Behavioral Changes, Cognitive Impairment Increase Mortality Among ALS Patients
A report from scientists in the Netherlands indicates that patients with amyotrophic lateral sclerosis (ALS) who develop frontotemporal syndrome (FS), do not survive much longer when given a ventilation mask. In fact, 30 – 50% of patients with ALS and behavior/cognitive deficits due to FC do not respond to the breathing mask, called non-invasive ventilation (NIV)
The study “The Frontotemporal Syndrome Of ALS Is Associated With Poor Survival” was published in the journal Neurology.
Frontotemporal disorders are forms of dementia caused by damage to nerve cells in the frontal and temporal lobes of the brain. Many symptoms can result including trouble with body movement, communication, emotion, and decision making.
“The first aim of this study was to investigate whether a frontotemporal syndrome is an independent risk factor for poor survival in ALS,” the authors wrote in the report. “Second, we aimed to gain insight into the effect of the frontotemporal syndrome on NIV initiation and duration in ALS patients.”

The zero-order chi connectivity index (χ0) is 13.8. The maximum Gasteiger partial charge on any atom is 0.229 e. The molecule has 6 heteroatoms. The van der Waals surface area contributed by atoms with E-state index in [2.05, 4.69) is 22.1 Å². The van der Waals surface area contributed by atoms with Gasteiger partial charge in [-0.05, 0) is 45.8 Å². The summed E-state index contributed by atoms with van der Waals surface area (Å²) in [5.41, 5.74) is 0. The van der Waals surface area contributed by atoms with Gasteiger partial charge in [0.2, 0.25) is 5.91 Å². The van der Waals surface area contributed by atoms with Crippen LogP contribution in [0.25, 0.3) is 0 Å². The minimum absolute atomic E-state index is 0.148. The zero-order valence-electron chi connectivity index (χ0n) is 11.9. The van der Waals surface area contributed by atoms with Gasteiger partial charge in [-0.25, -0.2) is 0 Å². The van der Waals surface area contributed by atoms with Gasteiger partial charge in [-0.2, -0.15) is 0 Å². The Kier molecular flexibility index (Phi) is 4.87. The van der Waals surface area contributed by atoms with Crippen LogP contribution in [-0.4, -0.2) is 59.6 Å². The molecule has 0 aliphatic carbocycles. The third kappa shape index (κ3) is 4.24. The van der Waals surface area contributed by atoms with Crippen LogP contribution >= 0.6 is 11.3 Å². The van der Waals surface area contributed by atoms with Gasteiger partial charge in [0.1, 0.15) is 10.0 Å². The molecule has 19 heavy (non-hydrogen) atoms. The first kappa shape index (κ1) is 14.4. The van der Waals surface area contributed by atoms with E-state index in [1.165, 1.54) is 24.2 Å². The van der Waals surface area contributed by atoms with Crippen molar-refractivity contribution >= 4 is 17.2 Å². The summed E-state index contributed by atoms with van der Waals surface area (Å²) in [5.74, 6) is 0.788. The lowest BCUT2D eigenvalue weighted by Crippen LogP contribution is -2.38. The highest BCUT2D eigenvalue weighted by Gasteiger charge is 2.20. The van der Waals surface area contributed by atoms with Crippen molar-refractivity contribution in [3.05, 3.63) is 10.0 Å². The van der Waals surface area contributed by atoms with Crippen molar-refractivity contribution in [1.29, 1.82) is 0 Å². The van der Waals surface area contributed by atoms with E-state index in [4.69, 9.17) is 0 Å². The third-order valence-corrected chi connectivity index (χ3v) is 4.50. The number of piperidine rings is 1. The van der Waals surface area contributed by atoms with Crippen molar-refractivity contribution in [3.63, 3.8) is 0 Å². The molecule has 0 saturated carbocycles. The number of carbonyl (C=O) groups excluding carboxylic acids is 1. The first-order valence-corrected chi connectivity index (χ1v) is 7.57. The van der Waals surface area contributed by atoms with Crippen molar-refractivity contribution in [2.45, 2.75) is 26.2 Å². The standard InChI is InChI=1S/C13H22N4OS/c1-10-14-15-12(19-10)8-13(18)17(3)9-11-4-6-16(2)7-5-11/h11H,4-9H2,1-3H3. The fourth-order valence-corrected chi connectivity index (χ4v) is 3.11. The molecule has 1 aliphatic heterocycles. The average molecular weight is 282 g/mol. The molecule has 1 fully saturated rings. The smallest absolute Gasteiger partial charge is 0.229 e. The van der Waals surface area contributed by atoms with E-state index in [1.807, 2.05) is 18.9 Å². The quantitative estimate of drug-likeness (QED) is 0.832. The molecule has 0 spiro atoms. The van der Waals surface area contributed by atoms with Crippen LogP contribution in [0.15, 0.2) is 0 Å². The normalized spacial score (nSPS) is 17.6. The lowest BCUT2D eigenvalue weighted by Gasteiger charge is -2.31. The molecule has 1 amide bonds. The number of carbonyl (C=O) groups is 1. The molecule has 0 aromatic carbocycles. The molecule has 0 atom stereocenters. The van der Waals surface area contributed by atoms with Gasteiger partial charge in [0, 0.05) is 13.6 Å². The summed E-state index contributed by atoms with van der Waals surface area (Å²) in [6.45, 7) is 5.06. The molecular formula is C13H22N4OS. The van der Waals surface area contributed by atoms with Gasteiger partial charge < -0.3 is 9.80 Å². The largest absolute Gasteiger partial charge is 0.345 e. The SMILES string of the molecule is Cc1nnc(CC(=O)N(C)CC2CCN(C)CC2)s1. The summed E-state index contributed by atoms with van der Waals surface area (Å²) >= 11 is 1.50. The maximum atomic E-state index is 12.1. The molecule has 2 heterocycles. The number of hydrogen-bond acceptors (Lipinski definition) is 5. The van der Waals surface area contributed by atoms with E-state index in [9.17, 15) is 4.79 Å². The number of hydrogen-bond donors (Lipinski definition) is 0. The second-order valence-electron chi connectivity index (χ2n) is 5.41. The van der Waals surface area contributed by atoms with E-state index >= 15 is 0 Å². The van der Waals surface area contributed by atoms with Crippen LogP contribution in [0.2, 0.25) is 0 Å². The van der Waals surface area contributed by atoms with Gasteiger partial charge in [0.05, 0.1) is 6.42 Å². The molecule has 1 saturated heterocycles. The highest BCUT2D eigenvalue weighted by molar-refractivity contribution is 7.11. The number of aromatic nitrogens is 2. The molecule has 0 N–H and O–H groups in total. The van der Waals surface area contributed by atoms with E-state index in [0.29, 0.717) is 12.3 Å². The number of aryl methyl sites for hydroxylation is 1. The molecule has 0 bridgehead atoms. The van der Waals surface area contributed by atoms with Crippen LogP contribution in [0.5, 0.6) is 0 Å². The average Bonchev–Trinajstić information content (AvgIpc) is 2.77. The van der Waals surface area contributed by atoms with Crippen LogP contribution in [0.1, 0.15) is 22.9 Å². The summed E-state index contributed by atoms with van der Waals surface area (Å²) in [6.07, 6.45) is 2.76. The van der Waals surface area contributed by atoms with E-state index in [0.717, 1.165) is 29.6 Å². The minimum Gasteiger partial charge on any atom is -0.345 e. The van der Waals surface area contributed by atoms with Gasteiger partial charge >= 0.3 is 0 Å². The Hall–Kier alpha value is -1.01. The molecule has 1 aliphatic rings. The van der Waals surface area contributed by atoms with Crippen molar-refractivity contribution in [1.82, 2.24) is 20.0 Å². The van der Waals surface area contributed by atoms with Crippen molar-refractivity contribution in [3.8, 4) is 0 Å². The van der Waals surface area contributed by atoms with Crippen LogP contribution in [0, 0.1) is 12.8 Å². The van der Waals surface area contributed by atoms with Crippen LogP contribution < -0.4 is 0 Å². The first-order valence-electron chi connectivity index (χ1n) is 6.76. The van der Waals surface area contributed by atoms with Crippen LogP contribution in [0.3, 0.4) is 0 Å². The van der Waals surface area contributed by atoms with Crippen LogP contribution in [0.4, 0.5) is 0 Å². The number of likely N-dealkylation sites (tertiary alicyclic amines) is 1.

To do so, researchers followed 110 ALS patients, 47 who had FS. They analyzed the effect of FS on survival, and the start and duration of NIV compared to patients without FS. They determined behavioral changes existed if the patient scored more than 22 points on the ALS-Frontotemporal-Dementia Questionnaire, or if they scored three or more points on two or more items of the Neuropsychiatric Inventory. Cognitive impairment was defined as below the fifth percentile on two or more tests evaluating executive function, memory, or language. Survival was analyzed from the beginning of the symptoms and time from NIV start until death.
The analysis indicated that ALS patients with FS had a significantly shorter survival independent of prognostic factors such as older age at onset, bulbar onset, short time to diagnosis, and the presence of the C9orf72 repeat expansion which causes neurodegeneration — even after initiation of NIV. This observation indicates that FS is associated with shorter survival regardless of whether the patient starts NIV or not.
The team also noticed that ALS patients with behavioral changes, but not cognitive changes, less often initiated NIV but it was not possible in this study to investigate exactly what behavioral changes, such as apathy or impulsivity, could bring about the difference.
Future studies with larger groups of ALS patients are necessary to confirm the association between FS and poor outcome in ALS.